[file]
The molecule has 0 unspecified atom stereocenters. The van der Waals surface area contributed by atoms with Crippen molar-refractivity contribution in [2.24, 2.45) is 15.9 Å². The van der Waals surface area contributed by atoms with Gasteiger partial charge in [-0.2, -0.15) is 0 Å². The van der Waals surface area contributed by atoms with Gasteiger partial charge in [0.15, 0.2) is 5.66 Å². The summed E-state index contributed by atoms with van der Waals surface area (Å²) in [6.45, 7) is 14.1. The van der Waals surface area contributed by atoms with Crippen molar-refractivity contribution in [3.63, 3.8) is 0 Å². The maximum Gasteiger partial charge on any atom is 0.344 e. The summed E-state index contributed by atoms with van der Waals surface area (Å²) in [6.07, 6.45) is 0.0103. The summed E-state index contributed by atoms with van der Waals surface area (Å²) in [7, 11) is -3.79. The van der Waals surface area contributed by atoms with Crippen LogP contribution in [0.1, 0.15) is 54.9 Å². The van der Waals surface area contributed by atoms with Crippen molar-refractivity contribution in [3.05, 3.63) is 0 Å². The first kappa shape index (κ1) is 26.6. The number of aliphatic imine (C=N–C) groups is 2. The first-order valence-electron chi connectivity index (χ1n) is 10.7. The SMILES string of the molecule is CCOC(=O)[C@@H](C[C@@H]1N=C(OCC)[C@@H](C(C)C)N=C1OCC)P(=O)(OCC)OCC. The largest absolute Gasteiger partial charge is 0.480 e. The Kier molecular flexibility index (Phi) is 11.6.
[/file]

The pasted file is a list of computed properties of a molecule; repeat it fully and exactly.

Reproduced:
The molecule has 0 unspecified atom stereocenters. The van der Waals surface area contributed by atoms with Crippen molar-refractivity contribution in [2.24, 2.45) is 15.9 Å². The van der Waals surface area contributed by atoms with Gasteiger partial charge in [-0.2, -0.15) is 0 Å². The van der Waals surface area contributed by atoms with Gasteiger partial charge in [0.15, 0.2) is 5.66 Å². The summed E-state index contributed by atoms with van der Waals surface area (Å²) in [6.45, 7) is 14.1. The van der Waals surface area contributed by atoms with Crippen molar-refractivity contribution in [3.63, 3.8) is 0 Å². The maximum Gasteiger partial charge on any atom is 0.344 e. The summed E-state index contributed by atoms with van der Waals surface area (Å²) in [6.07, 6.45) is 0.0103. The summed E-state index contributed by atoms with van der Waals surface area (Å²) in [7, 11) is -3.79. The van der Waals surface area contributed by atoms with Crippen LogP contribution in [0.1, 0.15) is 54.9 Å². The van der Waals surface area contributed by atoms with Crippen molar-refractivity contribution in [3.05, 3.63) is 0 Å². The first kappa shape index (κ1) is 26.6. The number of aliphatic imine (C=N–C) groups is 2. The first-order valence-electron chi connectivity index (χ1n) is 10.7. The SMILES string of the molecule is CCOC(=O)[C@@H](C[C@@H]1N=C(OCC)[C@@H](C(C)C)N=C1OCC)P(=O)(OCC)OCC. The largest absolute Gasteiger partial charge is 0.480 e. The Kier molecular flexibility index (Phi) is 11.6.